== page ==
Yum Yum Cookstar | Review – If you miss Cooking Mama…

Who I am
Judit Llordés
Author and references

I make a bet: at least once in your life, whether you are adults, children or teenagers, you have played Cooking Mama. Whether it was during a Christmas lunch on your cousin's Nintendo DS, under an umbrella on the beach or on your smartphone in the latest mobile version, the most famous cooking title ever entered our lives at some point , making us prepare fantastic-looking dishes and putting on a dose of absurd anxiety, because seeing Mama disappointed in our work broke our hearts like few other things.

When I booted Yum Yum Cookstar I immediately felt a jolt of happiness: I could (virtually) get my hands on the dough again, cooking for another character with cheerleading skills worthy of the best US football teams. The new title from Planet Entertainment is in fact a cooking simulator that is very similar in style to Cooking Mama, however mixing with the rhythmic genre and giving life to a completely original work.

Spoon in hand and foot in rhythm

In Yum Yum Cookstar you will have to cook dishes with a rather extravagant appearance (just to give you a few examples, we find recipes such as "unicorn poop biscuits" and "rainbow waffles"), following the instructions of chef Yum and performing the various actions typical of cooking simulators to the rhythm of the music: in fact, it will not be enough for you to move your finger or the Joy-Con following the arrows, but you will have to do it according to the notes of the songs in the background. For each step you will be assigned a score, and in the end your work will be judged by four eccentric judges, who will give you a score from 1 to 10.

I want to clarify one thing right away: Yum Yum Cookstar is a title aimed mostly at children, so don't expect complex gameplay or ultra-detailed graphics. Although there are four difficulty levels — Relaxed, Casual, Pro and Cookstar —, you will never find yourself in difficulty, since the steps to be carried out are quite simple, and the songs, unfortunately, are always the same for each recipe.

Being marketed as a rhythm game, I expected that the songs would be different for each recipe, or at least increased in speed on the harder modes, making the gameplay a bit more dynamic and tough. While Nile Rodgers did a good job with the soundtrack, creating very catchy and up-tempo songs, these they quickly become repetitive and follow a pattern that is too simple, thus wasting the opportunity to create a work truly halfway between a cooking simulator and a rhythmic one.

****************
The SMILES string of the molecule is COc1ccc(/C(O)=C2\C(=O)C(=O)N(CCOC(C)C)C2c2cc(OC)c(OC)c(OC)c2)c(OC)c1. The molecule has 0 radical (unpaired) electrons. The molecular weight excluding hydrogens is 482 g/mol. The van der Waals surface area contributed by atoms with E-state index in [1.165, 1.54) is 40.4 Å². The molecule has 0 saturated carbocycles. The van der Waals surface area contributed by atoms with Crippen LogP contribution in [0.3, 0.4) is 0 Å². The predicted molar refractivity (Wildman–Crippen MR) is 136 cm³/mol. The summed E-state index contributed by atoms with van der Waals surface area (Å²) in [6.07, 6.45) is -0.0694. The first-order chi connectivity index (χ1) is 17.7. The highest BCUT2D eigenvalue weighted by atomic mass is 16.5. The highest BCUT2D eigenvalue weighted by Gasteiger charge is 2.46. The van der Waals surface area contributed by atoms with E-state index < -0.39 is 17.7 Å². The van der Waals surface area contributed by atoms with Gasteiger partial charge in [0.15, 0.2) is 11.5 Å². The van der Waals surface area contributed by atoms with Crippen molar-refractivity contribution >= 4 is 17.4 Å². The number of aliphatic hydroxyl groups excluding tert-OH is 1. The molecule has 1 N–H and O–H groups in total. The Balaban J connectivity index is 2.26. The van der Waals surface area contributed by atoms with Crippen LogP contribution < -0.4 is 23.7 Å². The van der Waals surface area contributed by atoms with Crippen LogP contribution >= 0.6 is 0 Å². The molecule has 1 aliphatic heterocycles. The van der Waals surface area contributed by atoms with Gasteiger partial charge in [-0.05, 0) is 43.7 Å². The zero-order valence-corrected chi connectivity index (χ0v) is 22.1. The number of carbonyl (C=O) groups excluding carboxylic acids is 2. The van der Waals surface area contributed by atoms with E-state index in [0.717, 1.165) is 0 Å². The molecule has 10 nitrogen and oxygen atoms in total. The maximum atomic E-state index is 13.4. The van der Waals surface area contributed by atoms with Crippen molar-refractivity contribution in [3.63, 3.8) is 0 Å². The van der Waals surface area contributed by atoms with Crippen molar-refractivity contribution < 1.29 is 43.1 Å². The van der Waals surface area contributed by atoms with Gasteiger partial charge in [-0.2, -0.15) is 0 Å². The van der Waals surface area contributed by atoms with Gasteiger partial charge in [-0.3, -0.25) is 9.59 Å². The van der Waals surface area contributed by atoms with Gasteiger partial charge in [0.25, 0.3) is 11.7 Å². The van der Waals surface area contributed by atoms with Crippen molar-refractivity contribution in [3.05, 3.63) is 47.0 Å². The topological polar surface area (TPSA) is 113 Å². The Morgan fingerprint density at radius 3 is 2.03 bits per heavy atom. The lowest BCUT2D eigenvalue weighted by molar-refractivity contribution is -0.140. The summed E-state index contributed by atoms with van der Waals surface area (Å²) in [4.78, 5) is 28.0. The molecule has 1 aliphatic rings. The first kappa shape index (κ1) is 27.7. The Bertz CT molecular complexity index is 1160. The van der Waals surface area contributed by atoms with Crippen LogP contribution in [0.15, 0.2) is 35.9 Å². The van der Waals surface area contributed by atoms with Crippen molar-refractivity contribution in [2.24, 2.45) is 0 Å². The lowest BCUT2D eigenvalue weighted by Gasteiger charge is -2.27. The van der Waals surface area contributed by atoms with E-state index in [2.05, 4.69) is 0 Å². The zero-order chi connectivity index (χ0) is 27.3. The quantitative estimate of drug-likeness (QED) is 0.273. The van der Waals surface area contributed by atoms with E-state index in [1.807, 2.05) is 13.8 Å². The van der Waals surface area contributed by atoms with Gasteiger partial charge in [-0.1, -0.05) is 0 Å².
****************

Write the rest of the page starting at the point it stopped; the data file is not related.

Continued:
To give you an idea, I would have expected a title in the style of Parappa the Rapper, where the pace gets faster as the level progresses, going from being relaxing to more complex and challenging. Yum Yum Cookstar, on the other hand, is always on the same level, and by increasing the difficulty of the game, the only things that change are the presence or absence of the timer and suggestions. The progression of the gameplay instead consists in obtaining high scores in the recipes (which are evaluated, exactly like in Cooking Mama, with bronze, silver or gold medals), thus unlocking new tools and techniques that will lead you to obtain new recipes and so away, for a teatotal of 70 dishes.

A wasted opportunity?

In the Nintendo Switch version you will be able to choose whether to use the touch screen or the Joy-Con; in the first case I encountered some Touch recognition problems, finding myself — to no small amount of frustration — having to apply a lot of pressure to register my actions. This is a real shame, given that it is precisely being able to swipe with your fingers that generates the feeling of involvement, necessary to have fun in such a title.

Instead, I appreciated the idea of ​​having the dishes judged by a jury, which made me feel a bit like a Totsuki academy student in Food Wars; although the judges' comments aren't particularly original, it's nice to hear something beyond the usual three sentences of feedback typical of cooking simulators. I was sad though that, although the game is available in Spanish, the dubbing is only in English, thus not allowing the smaller audience to understand what is being said.

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